It’s easy to lose sight of the big picture in divided times, but we must find the common ground, and culture could hold the key, says Abigail Scott Paul on the eve of a new photographic exhibition.
Since the 2019 Election, there has been a lot of talk about ‘culture wars’. Fuelled by the polarisation of the political tribes, as well as the rise of ‘identity politics’, it can feel like there is more that divides us, than unites us.
At the turn of this new decade, leaders from the world of civil society, business, faith and even sport called for a ‘decade of reconnection’. Sign me up! Campaigners for social change must resist the urge to retreat into their corners and factions. Instead, we must look outwards, listen to people outside our echo chambers and engage with how the public think and feel about issues. The most inspiring current example of this is Ed Balls’ brilliant series Travels in Euroland on BBC2. In an interview in the Saturday Times he said,
We are seeing a rise of right-wing populism in Europe, but many of the people who vote for these parties aren’t racists or extremists. Many of them are ordinary, nice people and if you spoke with them, you could find something to identify with. What filming Travels in Euroland has shown me is that voters are making choices in elections that they don’t necessarily want to make, because they feel they are not being listened to or they are being dismissed.
A more effective conversation
The good news for those working to build public support for action on poverty is that we have the tools to do this: we just need to get to work! Through our framing research, we know how to have a more effective conversation about poverty with the public: we need to appeal to people’s sense of compassion and justice, values the British public do hold dear.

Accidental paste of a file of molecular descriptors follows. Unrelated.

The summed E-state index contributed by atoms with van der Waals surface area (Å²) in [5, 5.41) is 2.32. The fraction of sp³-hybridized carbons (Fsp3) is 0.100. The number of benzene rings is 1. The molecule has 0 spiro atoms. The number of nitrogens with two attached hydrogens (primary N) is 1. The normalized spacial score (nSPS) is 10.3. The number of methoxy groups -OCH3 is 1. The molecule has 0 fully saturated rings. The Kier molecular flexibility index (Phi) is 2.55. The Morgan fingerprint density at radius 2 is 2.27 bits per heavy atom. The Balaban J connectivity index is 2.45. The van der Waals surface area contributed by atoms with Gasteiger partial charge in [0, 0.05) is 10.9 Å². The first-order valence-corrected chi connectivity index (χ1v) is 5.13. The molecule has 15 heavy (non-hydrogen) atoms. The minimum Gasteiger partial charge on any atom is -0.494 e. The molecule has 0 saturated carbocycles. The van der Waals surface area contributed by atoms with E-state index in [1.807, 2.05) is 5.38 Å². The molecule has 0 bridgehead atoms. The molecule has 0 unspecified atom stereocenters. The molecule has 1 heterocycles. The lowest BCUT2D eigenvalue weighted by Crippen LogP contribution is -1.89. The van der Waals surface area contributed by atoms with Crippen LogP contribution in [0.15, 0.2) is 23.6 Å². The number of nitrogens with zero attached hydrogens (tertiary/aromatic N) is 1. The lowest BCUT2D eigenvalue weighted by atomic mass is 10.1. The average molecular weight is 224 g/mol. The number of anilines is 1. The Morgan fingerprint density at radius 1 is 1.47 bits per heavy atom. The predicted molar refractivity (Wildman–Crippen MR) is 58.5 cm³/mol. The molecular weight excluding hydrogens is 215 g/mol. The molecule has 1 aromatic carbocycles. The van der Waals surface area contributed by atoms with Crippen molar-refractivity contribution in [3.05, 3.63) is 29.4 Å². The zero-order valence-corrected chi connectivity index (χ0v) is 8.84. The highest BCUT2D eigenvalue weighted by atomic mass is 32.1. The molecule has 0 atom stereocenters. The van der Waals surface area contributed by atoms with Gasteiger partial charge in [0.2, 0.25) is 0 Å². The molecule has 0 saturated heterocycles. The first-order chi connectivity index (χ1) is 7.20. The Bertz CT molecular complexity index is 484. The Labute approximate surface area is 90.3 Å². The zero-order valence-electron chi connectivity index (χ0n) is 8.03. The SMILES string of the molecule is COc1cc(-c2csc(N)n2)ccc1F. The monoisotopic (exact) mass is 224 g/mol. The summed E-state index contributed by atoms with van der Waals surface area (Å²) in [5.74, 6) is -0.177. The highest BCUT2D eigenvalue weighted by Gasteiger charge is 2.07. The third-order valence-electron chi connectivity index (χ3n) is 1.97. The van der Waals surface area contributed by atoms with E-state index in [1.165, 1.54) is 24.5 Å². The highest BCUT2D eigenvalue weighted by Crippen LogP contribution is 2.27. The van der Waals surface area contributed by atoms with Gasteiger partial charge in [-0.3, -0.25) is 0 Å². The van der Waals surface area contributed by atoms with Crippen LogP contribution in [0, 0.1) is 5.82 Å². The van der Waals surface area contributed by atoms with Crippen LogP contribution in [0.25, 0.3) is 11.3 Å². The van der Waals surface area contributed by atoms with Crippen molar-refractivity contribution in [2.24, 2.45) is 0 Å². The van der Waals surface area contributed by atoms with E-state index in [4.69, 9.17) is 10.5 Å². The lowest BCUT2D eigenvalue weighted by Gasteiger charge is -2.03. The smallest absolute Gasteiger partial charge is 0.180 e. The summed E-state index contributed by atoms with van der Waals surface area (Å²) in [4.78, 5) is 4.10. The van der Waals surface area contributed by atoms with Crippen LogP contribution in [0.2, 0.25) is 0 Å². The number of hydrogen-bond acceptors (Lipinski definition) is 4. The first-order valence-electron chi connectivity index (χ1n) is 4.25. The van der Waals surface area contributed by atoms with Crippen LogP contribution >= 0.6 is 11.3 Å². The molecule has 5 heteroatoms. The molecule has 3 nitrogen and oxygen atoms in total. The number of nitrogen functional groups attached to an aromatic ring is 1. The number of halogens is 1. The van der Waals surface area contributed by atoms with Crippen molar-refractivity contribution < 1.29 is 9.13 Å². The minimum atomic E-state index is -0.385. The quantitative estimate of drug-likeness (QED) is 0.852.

But we are also going to have to get creative about how we do this. We can’t just tell people what to feel. What better way to halt the culture wars, than by using culture itself? Culture can be a bridge to understanding between factions, often when language fails. In February we will be attempting our first public-facing photographic exhibition Picture Britain: Our People Our Poverty.
Images matter: the photos and visual stories that are used in the mainstream are powerful tools that can help or hinder our understanding of the world. Unfortunately many of the visual images used in the news or media associated with poverty reinforce a perception of poverty that feels inauthentic and stigmatising to those people and communities the images are meant to represent. See ATD Fourth World’s research exploring this.
Reframing the picture of poverty
We wanted to reframe the picture of people caught in the riptide of poverty. We have worked with the photographer Jillian Edelstein and people from communities up and down the country to create a stunning series of photographs that shows the strength, resilience and hope of people who are working hard to unlock opportunities for themselves and others trapped in poverty.
Jillian also came up with an ingenious way of finding our common ground: she asked participants one simple question: “What is the one thing you could not live without?” The answers reveal universal values and hopes and dreams that all of us can identify with: love, hope and faith are among some of the answers.
Picture Britain: Our People Our Poverty is our attempt to use culture to find the common ground on the issue of poverty in the UK and one, we hope, that can start to build understanding and connection with more people, so that we can find a solution to this injustice.
Picture Britain: Our People, Our Poverty will open at London’s Borough Market on 20 February and will run to 8 March 2020. It will tour through the UK after that.